The network challenges are just as daunting. A mid-sized company may use a dozen or more contract partners to augment internal sites to produce their serialized products for different markets. All of these sites and their different serialization line management systems need to be integrated with across multiple transactions. Even more difficult are the downstream network connection challenges. Dozens to hundreds of direct trading partners, including wholesale distributors, repackagers and dispensers need to be connected for lot-level traceability and serialized product data exchange as products are sold, distributed, returned and verified during investigations. Add in the requirement to receive and respond to serialized product verification requests from thousands of indirect trading partners such as independent pharmacies and the pharmaceutical manufacturer faces an unprecedented challenge. This intricate, highly connected serialized supply network will now need high performance electronic connections over which millions of transactions and gigabytes of compliance data will flow.

The U. S. DSCSA example is just one of the many scenarios facing multi-national pharmaceutical companies. All in all, an in-house infrastructure to support this network ecosystem would be prohibitively expensive and complicated from a capital, personnel, and expertise perspective. Because of the dynamic nature of global track and trace regulations, companies making large capital investments in their physical IT infrastructure also take on unacceptable risks as regulatory environments and their related data management requirements may change on a yearly or even quarterly basis.  Given the volume and complexity of required partner connections, an individual, point-to-point approach built upon traditional enterprise infrastructures using standard SQL database is just not feasible. This is why Life Sciences must look to the cloud for a solution.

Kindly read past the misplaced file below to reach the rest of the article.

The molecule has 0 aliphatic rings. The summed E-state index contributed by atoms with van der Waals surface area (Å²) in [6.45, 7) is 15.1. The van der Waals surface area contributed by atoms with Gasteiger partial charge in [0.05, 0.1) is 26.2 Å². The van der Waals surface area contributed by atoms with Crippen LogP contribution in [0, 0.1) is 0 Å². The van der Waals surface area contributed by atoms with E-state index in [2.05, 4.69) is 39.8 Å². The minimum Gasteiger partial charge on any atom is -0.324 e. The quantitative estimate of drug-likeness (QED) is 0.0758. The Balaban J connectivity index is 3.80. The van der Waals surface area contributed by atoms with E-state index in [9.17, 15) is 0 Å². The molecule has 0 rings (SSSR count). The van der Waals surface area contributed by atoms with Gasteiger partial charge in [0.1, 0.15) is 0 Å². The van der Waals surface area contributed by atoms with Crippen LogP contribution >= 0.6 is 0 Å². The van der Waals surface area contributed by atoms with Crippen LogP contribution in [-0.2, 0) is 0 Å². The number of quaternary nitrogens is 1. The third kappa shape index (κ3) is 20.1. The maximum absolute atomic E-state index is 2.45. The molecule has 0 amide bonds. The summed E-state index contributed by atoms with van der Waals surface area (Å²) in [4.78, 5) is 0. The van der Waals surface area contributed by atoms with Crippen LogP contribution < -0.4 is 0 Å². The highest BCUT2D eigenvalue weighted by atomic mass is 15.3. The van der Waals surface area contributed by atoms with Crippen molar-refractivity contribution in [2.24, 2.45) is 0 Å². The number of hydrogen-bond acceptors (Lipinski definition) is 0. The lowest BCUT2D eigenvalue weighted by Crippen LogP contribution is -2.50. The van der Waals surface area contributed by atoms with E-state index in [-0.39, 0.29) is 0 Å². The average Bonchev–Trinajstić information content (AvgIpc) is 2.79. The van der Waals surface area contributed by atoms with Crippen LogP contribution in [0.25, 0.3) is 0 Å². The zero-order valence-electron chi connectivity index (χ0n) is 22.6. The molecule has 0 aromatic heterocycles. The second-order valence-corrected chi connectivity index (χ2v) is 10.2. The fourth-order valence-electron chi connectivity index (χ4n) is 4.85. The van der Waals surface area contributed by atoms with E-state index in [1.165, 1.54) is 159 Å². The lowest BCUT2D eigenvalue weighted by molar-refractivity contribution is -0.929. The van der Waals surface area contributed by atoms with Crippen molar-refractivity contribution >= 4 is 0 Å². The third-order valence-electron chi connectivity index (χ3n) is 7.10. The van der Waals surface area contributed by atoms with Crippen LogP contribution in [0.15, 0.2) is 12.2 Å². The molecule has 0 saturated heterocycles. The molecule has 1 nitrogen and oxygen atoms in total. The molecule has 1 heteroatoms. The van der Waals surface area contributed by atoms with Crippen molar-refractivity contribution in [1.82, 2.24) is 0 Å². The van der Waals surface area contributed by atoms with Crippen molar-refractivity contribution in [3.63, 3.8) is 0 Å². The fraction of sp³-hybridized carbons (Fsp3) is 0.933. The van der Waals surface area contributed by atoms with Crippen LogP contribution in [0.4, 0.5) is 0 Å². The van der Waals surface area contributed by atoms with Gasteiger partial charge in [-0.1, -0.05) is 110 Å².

Network-based Cloud Platforms Are the Only Way to Meet Emerging Needs
In order to succeed in the new global, virtual, and regulated landscape, the Life Sciences supply chain needs a new data exchange model and supporting platform that can scale to manage trillions of objects and transactions, and handle seamless exchange of this data amongst global supply chain partners that number over a million worldwide. Plus, as personalized medicine, patient regimen compliance and other patient engagement programs are developed across the industry, this platform will need to connect to the billions of patients globally receiving medicines. The industry needs a platform that can facilitate communications, generate efficiencies, guarantee compliance and protect information - and do all of that in a cost-effective manner.

Cloud computing infrastructures such as Amazon's AWS Cloud, utilizing global, on-demand data and transaction processing resources, ticks all of the requisite boxes. Yet, cloud environments come in several different flavors, so it's important to understand which design and configurations will meet emerging challenges facing the industry.